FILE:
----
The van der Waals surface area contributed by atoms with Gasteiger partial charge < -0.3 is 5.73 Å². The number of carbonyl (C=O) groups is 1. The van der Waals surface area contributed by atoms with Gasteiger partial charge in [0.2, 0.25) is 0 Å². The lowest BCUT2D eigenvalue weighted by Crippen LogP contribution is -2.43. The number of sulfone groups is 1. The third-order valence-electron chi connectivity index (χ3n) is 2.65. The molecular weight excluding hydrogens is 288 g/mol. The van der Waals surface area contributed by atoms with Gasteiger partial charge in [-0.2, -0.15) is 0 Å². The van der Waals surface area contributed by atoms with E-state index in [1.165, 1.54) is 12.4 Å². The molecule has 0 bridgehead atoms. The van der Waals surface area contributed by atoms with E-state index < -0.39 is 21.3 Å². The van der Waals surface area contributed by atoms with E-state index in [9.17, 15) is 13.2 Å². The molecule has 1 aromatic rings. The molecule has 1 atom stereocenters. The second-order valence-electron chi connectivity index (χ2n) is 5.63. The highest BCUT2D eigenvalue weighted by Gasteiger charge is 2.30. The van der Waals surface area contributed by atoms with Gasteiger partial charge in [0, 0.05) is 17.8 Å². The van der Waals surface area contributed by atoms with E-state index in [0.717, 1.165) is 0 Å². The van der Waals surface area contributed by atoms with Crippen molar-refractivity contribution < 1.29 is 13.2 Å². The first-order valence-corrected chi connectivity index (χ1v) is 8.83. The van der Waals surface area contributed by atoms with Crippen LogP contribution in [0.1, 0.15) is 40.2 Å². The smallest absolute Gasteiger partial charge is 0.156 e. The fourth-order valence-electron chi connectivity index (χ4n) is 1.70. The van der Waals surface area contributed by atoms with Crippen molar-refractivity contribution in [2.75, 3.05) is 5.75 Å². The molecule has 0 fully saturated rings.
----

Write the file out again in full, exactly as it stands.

The van der Waals surface area contributed by atoms with Gasteiger partial charge < -0.3 is 5.73 Å². The number of carbonyl (C=O) groups is 1. The van der Waals surface area contributed by atoms with Gasteiger partial charge in [0.2, 0.25) is 0 Å². The lowest BCUT2D eigenvalue weighted by Crippen LogP contribution is -2.43. The number of sulfone groups is 1. The third-order valence-electron chi connectivity index (χ3n) is 2.65. The molecular weight excluding hydrogens is 288 g/mol. The van der Waals surface area contributed by atoms with Gasteiger partial charge in [-0.2, -0.15) is 0 Å². The van der Waals surface area contributed by atoms with E-state index in [1.165, 1.54) is 12.4 Å². The molecule has 0 bridgehead atoms. The van der Waals surface area contributed by atoms with E-state index < -0.39 is 21.3 Å². The van der Waals surface area contributed by atoms with E-state index in [9.17, 15) is 13.2 Å². The molecule has 1 aromatic rings. The molecule has 1 atom stereocenters. The second-order valence-electron chi connectivity index (χ2n) is 5.63. The highest BCUT2D eigenvalue weighted by Gasteiger charge is 2.30. The van der Waals surface area contributed by atoms with Gasteiger partial charge in [0, 0.05) is 17.8 Å². The van der Waals surface area contributed by atoms with E-state index in [0.717, 1.165) is 0 Å². The van der Waals surface area contributed by atoms with Crippen molar-refractivity contribution < 1.29 is 13.2 Å². The first-order valence-corrected chi connectivity index (χ1v) is 8.83. The van der Waals surface area contributed by atoms with Crippen LogP contribution in [0.1, 0.15) is 40.2 Å². The smallest absolute Gasteiger partial charge is 0.156 e. The fourth-order valence-electron chi connectivity index (χ4n) is 1.70. The van der Waals surface area contributed by atoms with Crippen molar-refractivity contribution in [2.75, 3.05) is 5.75 Å². The molecule has 0 fully saturated rings.